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How much detail can be packed into a single drawing you ask? Your answer lies in this Ink drawing on paper by the Ukrainian super duo, Interesni Kazki...

How much detail can be packed into a single drawing you ask? Your answer lies in this Ink drawing on paper by the Ukrainian super duo, Interesni Kazki...

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Astrology & Astronomy in Iran and Ancient Mesopotamia: Astrolabe: An Ancient Astronomical Instrument
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Astrolabes are problem solving instruments – they compute things such as the time of day according the position of the sun and the stars in the sky. Like a computer, you input information and then you receive output.  They were typically made of brass and had a 6 inch diameter, although as we will see much larger ones were made.

Astrolabes are problem solving instruments – they compute things such as the time of day according the position of the sun and the stars in the sky. Like a computer, you input information and then you receive output. They were typically made of brass and had a 6 inch diameter, although as we will see much larger ones were made.

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This instrument is clear evidence of the links between the astrolabe and astrology. On one side is an astrolabe for a single latitude, and on the other an astrological volvelle, used to find the positions of planets and other celestial bodies, especially in relation to the traditional astrological houses.

This instrument is clear evidence of the links between the astrolabe and astrology. On one side is an astrolabe for a single latitude, and on the other an astrological volvelle, used to find the positions of planets and other celestial bodies, especially in relation to the traditional astrological houses.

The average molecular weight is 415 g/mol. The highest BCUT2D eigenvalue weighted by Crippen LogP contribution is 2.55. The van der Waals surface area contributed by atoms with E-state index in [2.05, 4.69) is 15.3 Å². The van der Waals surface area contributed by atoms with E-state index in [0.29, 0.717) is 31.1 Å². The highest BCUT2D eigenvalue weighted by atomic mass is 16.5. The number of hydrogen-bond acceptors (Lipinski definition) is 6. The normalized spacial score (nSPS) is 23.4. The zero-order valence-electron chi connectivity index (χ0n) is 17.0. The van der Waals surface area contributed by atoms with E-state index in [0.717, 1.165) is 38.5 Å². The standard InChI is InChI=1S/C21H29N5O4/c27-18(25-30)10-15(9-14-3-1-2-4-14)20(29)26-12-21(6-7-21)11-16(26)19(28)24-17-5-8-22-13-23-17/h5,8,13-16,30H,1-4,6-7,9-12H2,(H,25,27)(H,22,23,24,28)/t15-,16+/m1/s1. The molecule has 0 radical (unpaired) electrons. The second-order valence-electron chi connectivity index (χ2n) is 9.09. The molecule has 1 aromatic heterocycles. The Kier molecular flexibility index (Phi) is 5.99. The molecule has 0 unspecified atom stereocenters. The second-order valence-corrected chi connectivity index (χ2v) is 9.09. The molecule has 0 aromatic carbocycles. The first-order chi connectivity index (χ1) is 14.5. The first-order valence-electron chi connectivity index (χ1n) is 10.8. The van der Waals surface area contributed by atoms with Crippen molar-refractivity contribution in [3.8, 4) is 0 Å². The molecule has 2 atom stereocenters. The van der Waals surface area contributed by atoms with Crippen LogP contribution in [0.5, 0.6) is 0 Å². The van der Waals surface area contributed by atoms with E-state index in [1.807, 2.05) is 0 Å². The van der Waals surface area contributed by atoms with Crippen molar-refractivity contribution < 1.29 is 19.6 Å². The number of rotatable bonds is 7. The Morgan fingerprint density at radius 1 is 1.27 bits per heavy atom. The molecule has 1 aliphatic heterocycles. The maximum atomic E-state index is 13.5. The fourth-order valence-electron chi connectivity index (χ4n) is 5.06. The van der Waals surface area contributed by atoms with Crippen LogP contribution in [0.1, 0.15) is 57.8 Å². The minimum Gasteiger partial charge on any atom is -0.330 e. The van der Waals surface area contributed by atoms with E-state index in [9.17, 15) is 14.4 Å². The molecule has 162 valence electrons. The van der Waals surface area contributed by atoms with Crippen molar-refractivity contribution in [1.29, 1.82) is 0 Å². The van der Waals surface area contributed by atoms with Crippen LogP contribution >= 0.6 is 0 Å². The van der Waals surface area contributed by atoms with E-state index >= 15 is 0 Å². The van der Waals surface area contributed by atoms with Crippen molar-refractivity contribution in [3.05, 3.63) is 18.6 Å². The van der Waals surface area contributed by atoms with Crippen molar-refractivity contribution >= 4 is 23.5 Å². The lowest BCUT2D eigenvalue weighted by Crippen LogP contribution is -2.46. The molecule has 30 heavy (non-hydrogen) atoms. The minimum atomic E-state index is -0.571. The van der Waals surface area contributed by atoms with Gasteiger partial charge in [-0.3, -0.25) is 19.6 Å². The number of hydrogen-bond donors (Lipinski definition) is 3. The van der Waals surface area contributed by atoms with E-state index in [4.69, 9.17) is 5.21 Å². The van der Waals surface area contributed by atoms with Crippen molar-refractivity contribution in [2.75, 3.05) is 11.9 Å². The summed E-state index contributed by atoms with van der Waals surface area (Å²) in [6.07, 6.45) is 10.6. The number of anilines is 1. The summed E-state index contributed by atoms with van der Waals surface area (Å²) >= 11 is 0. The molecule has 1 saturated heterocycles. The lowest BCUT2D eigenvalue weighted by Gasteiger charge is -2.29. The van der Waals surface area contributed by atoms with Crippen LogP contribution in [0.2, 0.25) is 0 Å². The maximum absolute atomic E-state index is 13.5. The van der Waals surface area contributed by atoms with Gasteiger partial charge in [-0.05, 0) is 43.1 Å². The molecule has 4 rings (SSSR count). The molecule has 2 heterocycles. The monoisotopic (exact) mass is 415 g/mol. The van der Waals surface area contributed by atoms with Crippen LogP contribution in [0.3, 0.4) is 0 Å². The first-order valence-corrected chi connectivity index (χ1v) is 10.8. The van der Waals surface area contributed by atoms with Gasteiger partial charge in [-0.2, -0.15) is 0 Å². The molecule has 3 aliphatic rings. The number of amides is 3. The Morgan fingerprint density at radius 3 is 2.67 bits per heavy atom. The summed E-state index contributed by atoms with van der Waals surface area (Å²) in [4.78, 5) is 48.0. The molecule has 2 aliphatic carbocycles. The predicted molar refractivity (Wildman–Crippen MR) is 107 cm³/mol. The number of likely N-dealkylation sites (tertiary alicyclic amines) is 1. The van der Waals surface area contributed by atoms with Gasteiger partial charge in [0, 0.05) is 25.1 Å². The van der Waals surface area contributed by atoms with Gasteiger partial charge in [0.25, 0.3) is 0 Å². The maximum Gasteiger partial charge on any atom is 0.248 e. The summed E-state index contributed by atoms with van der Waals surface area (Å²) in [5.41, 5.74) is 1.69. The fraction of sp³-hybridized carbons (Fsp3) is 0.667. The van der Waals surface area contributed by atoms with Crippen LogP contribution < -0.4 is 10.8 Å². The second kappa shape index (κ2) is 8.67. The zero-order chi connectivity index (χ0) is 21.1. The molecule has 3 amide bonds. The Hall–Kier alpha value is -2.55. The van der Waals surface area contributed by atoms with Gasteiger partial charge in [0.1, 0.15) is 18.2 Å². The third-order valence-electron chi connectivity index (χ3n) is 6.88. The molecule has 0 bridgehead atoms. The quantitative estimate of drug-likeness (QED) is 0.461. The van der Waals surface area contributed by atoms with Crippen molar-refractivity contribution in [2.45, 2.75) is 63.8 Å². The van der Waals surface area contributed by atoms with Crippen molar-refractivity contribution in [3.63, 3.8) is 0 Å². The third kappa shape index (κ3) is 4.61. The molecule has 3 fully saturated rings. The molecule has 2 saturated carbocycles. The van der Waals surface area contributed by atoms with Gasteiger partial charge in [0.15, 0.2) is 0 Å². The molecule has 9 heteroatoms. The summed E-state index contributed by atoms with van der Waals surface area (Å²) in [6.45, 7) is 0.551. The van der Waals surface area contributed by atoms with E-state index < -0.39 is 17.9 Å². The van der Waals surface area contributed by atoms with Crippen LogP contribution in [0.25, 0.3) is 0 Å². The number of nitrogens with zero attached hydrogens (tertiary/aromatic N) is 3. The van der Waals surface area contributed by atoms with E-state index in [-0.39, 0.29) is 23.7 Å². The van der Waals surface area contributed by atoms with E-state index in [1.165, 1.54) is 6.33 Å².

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The “Emperor’s Astronomy” (Petrus Apianus, 1495-1552) is one of the great masterpieces of sixteenth-century printing, and also one of the top-ten in my personal digital collection. I found the codex a couple of months ago, when I was looking for “volvelles” (or wheel chart, which is a paper slide chart with rotating parts used mainly in ancient astronomy treatises, introduced by Persian astronomer Abu Rayhan Biruni).

The “Emperor’s Astronomy” (Petrus Apianus, 1495-1552) is one of the great masterpieces of sixteenth-century printing, and also one of the top-ten in my personal digital collection. I found the codex a couple of months ago, when I was looking for “volvelles” (or wheel chart, which is a paper slide chart with rotating parts used mainly in ancient astronomy treatises, introduced by Persian astronomer Abu Rayhan Biruni).

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Ancient ideas about astronomy were very different from what we know today
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